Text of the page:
Celsius Network Restructures Business Plans
Crypto lender Celsius Network has announced a change in its post-bankruptcy strategy, opting to concentrate solely on bitcoin mining. This decision comes in response to concerns expressed by U.S. regulators regarding its other proposed business ventures.
Initially, the company’s restructuring plan included earning “staking” fees by validating blockchain transactions and managing its cryptocurrency loan portfolio. However, Celsius has altered its course due to feedback received from the U.S. Securities & Exchange Commission (SEC). The SEC, in the past, has expressed its belief that most crypto lending and staking activities should be subject to regulation to ensure adequate protection for customers.
Approval of the Chapter 11 plan by a U.S. bankruptcy court in Manhattan allowed Celsius to return cryptocurrency to customers and establish a new company under the ownership of Celsius creditors. Although the SEC did not definitively state whether the planned business ventures would breach U.S. law, it reserved the right to make a determination at a later stage.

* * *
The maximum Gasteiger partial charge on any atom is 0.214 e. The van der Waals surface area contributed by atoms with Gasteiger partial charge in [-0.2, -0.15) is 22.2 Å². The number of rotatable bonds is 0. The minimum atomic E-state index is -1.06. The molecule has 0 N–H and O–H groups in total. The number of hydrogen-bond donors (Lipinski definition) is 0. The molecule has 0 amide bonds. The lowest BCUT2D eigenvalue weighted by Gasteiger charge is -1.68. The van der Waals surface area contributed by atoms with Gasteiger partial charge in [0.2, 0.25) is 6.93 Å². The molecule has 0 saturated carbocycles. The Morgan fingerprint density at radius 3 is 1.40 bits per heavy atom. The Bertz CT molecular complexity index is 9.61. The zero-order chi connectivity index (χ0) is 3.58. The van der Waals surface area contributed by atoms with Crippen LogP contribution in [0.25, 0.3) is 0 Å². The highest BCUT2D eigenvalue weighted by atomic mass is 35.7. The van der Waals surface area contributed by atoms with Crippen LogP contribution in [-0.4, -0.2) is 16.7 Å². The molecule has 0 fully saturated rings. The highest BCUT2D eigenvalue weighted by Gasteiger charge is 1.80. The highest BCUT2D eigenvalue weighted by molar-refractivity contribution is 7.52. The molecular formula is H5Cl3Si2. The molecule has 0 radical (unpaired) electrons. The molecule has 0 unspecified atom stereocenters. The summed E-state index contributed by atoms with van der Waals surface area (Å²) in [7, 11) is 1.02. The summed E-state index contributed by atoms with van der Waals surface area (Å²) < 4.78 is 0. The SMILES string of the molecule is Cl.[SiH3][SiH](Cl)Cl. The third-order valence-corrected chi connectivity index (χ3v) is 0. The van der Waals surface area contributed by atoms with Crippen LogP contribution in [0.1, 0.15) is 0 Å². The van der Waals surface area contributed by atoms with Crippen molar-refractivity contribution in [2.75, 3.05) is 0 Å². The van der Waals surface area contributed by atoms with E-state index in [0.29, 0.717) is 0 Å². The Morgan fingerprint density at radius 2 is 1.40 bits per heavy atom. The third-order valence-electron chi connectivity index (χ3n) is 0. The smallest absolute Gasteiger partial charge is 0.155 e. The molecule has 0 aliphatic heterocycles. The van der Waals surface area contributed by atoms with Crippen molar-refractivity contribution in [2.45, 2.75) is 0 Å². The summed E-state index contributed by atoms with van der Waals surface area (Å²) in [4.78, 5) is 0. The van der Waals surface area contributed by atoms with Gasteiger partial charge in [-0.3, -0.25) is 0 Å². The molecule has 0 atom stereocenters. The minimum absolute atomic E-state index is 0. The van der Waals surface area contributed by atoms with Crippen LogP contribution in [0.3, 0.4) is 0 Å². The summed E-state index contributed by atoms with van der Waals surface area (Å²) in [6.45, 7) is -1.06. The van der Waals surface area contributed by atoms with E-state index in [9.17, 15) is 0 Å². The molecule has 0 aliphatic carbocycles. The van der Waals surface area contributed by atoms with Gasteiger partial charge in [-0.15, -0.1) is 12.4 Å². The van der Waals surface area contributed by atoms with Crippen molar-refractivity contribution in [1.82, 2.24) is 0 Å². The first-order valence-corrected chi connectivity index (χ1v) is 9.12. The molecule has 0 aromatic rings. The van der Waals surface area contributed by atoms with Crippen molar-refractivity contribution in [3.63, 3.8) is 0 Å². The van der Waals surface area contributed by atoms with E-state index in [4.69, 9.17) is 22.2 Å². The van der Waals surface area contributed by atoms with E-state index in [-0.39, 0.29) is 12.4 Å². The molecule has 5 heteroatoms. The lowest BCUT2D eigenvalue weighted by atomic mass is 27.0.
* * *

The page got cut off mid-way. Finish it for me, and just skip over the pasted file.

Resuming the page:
Bitcoin Mining as the Core Business
Celsius has emphasized that bitcoin mining has always been intended as the “core business” of the reorganized company. Consequently, Celsius plans to retain specific assets that were slated for transfer to the new company and instead liquidate them during the bankruptcy wind-down process.
This strategic shift necessitated further negotiations with Fahrenheit, a consortium chosen to lead the reorganized company. Celsius anticipates seeking court approval for a modified bankruptcy plan in the near future.
As a result of this reduced scope and scale, Celsius expects management fees to decrease, while the amount of cryptocurrency directly returned to customers is predicted to increase starting in January 2024. Arrington Capital and U.S. Bitcoin Corp, leaders of the Fahrenheit consortium, did not immediately provide a comment on this development.
Celsius, based in New Jersey, filed for Chapter 11 protection in July 2022, temporarily freezing customer accounts to prevent withdrawals. The company, once valued at $3 billion, joined the ranks of the major crypto collapses in 2022, alongside FTX, Voyager Digital, and BlockFi.